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Our Presentation to the FOIA Advisory Committee on the Need for a Public Access Law for the Judicial Branch

Michael Lissner

Yesterday, along with Daniel Schuman of Demand Progress, I had the privilege of presenting to the FOIA Advisory Committee to the Archivist of the United States. He presented on the topic of what public access, FOIA-like laws might look like in the Legislative Branch, while I focused on the Judicial Branch.

To prepare for this meeting, I spoke with a number of FOIA and transparency experts to get their perspectives on and concerns about such a law. The general thrust of those conversations led to two major points that I made in my presentation:

1. We need more transparency from the Judicial Branch

Currently, the Judicial Branch responds to record requests under the Common Law Right of Access doctrine. This approach, established by English Parliament in 1372 and hence inherited by the United States, is essentially the default access that the public has when seeking records. In theory, it provides a balance between the public's need for transparency and the government's need for privacy or secrecy.

Picture of law review article explaining history of common law right of access

The Common Law Right to Inspect and Copy Judicial Records: In Camera or On Camera, 16 GA. L. REV. 659 (1982).

Unfortunately, the Common Law Right of Access is largely untested outside of in-court records, and when it is tested, it lacks the sorts of timelines and bright-line rules that come with modern sunshine statutes.

There are numerous examples of where this approach falls short — where more transparency would help both the public and the Judicial Branch itself — but here are three from recent history:

  1. As part of the Solar Winds hack, sealed documents were exposed to hackers, but the public is still in the dark about what actions have been taken by the courts in response. This, and court security generally, are huge national security concerns.

  2. At least three appellate judges, two currently at the Supreme Court, have been credibly accused of sexual impropriety. Were there reprimands, complaints, or internal responses to any of these accusations before or after they became public?

    More transparency here will surely lead to more legitimacy as it shows how the courts have responded to these crises.

  3. Finally, it took a decade and a lawsuit to identify and remedy the PACER fee skimming that we've discussed so many times on this blog. Could we have fixed this earlier if the public could get and inspect Judicial Branch financial information and contracts?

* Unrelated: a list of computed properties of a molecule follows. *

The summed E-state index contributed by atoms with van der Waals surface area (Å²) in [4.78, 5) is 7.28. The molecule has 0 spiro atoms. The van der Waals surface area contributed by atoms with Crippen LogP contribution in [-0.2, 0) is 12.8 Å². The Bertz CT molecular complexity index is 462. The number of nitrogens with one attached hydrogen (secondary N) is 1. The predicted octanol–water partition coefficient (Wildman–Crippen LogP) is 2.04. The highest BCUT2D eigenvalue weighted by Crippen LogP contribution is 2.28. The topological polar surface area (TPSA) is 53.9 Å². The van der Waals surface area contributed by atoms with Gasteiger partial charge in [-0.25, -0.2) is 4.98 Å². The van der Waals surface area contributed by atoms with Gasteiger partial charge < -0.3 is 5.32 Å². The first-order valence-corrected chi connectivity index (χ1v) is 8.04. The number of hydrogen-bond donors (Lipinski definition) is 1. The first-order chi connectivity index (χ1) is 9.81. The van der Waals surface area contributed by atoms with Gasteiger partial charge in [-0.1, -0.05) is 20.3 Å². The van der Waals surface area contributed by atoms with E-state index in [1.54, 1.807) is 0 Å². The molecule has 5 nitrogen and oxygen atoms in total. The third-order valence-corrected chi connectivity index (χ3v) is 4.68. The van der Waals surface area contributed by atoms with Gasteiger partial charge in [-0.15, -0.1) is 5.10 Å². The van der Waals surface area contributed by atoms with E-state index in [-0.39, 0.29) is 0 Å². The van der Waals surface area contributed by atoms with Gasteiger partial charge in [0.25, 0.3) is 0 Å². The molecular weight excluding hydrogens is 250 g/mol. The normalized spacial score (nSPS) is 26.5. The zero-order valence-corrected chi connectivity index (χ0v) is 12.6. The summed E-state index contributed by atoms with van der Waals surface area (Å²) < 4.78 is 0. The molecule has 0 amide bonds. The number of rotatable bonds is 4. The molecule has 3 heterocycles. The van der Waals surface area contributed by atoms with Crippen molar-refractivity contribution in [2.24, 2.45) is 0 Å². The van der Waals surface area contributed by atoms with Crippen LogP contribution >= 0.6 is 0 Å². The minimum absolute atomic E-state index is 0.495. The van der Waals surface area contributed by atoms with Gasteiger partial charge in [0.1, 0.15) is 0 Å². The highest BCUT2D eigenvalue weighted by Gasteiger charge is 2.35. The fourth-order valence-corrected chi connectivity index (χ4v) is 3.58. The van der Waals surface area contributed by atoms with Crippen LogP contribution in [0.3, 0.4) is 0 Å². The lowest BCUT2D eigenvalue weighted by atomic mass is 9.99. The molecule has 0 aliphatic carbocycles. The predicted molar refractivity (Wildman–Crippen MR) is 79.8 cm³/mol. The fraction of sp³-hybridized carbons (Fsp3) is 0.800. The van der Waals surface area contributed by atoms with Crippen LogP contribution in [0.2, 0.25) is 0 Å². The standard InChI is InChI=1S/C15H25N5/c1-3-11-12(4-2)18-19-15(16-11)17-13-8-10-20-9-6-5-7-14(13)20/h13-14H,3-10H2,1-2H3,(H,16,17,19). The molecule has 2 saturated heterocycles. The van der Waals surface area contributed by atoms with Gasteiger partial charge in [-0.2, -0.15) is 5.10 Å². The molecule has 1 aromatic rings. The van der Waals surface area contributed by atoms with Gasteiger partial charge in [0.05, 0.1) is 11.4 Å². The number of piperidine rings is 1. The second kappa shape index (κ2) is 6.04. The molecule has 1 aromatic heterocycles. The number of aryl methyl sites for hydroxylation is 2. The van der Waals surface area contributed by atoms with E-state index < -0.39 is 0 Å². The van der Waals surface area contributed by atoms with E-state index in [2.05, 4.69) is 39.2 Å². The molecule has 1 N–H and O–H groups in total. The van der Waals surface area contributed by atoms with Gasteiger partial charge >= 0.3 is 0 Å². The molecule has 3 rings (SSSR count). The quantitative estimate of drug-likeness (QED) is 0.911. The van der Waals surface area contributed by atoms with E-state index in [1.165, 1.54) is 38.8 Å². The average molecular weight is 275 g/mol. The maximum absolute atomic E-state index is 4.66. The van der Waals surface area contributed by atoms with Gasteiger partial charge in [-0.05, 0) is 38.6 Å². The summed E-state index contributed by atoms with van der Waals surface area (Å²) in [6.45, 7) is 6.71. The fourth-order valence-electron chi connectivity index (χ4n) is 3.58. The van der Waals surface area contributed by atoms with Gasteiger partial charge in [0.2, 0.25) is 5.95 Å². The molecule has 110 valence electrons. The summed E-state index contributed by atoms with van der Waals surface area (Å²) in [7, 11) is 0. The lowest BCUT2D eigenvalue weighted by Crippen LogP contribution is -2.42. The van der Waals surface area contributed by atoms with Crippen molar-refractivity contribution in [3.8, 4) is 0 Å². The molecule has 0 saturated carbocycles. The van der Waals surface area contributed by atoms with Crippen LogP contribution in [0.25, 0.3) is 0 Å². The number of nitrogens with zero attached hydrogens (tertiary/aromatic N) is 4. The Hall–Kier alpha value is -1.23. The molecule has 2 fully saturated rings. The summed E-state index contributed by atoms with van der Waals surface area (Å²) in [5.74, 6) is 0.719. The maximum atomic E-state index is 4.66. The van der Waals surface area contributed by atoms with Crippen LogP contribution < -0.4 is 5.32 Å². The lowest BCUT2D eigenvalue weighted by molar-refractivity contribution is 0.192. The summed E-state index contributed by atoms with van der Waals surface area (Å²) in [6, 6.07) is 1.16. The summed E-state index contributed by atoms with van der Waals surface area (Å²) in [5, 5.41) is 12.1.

The point of these examples is to show that, like any public organization, the Judicial Branch is not free from scandals, and that further transparency would be good for the public and the branch itself. In other words, we need more transparency.

2. There is a thirst for information from the judicial branch that is going unquenched

Nearly everybody I interviewed in preparation for yesterday's meeting said that it was too difficult to get even basic records from the Judicial Branch. As a result, many people did not even bother asking — they already knew the response would be long and arduous with little likelihood for success (I count myself among this cadre). From those people that did request records, I heard several stories of how their requests failed for one reason or another.

Coming out of these conversations, I did not get the impression that a public access law for the Judicial Branch would be easy. In particular, there are a number of tricky questions around second-order impacts, what to except or include, and enforcement. As judges became subject to a public access law of their own, would that impact their perspectives while adjudicating existing FOIA laws? I.e., would we have greater breadth of public access — now it applies to the Judicial Branch — while reducing the depth we currently have — judges now feel the law more personally? What kinds of records carve outs would we want? To whom would you appeal if your request was denied? These are good questions, and they deserve careful consideration.

At Free Law Project, we plan to continue working on this issue and will soon be making a decision about how and whether to pursue it legislatively. If you're interested in being a part of this work, we'd love to hear from you.

The slides from my presentation are below and here are videos of each of our presentations. The recording of Daniel's presentation about the Legislative Branch starts here, and mine about the Judicial Branch starts here.

Here is my presentation:

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